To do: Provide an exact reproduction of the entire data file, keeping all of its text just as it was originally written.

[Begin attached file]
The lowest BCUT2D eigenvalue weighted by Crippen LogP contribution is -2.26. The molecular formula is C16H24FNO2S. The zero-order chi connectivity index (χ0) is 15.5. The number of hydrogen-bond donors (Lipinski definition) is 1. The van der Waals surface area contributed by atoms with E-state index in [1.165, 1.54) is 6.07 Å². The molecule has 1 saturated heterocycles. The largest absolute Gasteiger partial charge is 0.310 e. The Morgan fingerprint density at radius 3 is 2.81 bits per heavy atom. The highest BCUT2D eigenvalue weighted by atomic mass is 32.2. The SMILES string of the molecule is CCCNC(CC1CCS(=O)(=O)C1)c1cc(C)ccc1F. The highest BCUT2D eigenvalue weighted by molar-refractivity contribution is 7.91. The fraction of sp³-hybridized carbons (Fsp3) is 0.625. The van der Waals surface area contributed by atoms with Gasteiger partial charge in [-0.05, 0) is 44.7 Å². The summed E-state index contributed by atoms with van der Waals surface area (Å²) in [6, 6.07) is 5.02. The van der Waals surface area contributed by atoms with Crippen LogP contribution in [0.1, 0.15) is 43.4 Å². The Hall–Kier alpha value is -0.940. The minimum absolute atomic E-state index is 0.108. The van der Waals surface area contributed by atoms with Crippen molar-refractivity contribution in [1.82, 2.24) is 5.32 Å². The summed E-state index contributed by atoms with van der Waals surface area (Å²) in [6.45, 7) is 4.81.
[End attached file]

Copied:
The lowest BCUT2D eigenvalue weighted by Crippen LogP contribution is -2.26. The molecular formula is C16H24FNO2S. The zero-order chi connectivity index (χ0) is 15.5. The number of hydrogen-bond donors (Lipinski definition) is 1. The van der Waals surface area contributed by atoms with E-state index in [1.165, 1.54) is 6.07 Å². The molecule has 1 saturated heterocycles. The largest absolute Gasteiger partial charge is 0.310 e. The Morgan fingerprint density at radius 3 is 2.81 bits per heavy atom. The highest BCUT2D eigenvalue weighted by atomic mass is 32.2. The SMILES string of the molecule is CCCNC(CC1CCS(=O)(=O)C1)c1cc(C)ccc1F. The highest BCUT2D eigenvalue weighted by molar-refractivity contribution is 7.91. The fraction of sp³-hybridized carbons (Fsp3) is 0.625. The van der Waals surface area contributed by atoms with Gasteiger partial charge in [-0.05, 0) is 44.7 Å². The summed E-state index contributed by atoms with van der Waals surface area (Å²) in [6, 6.07) is 5.02. The van der Waals surface area contributed by atoms with Crippen LogP contribution in [0.1, 0.15) is 43.4 Å². The Hall–Kier alpha value is -0.940. The minimum absolute atomic E-state index is 0.108. The van der Waals surface area contributed by atoms with Crippen molar-refractivity contribution in [1.82, 2.24) is 5.32 Å². The summed E-state index contributed by atoms with van der Waals surface area (Å²) in [6.45, 7) is 4.81.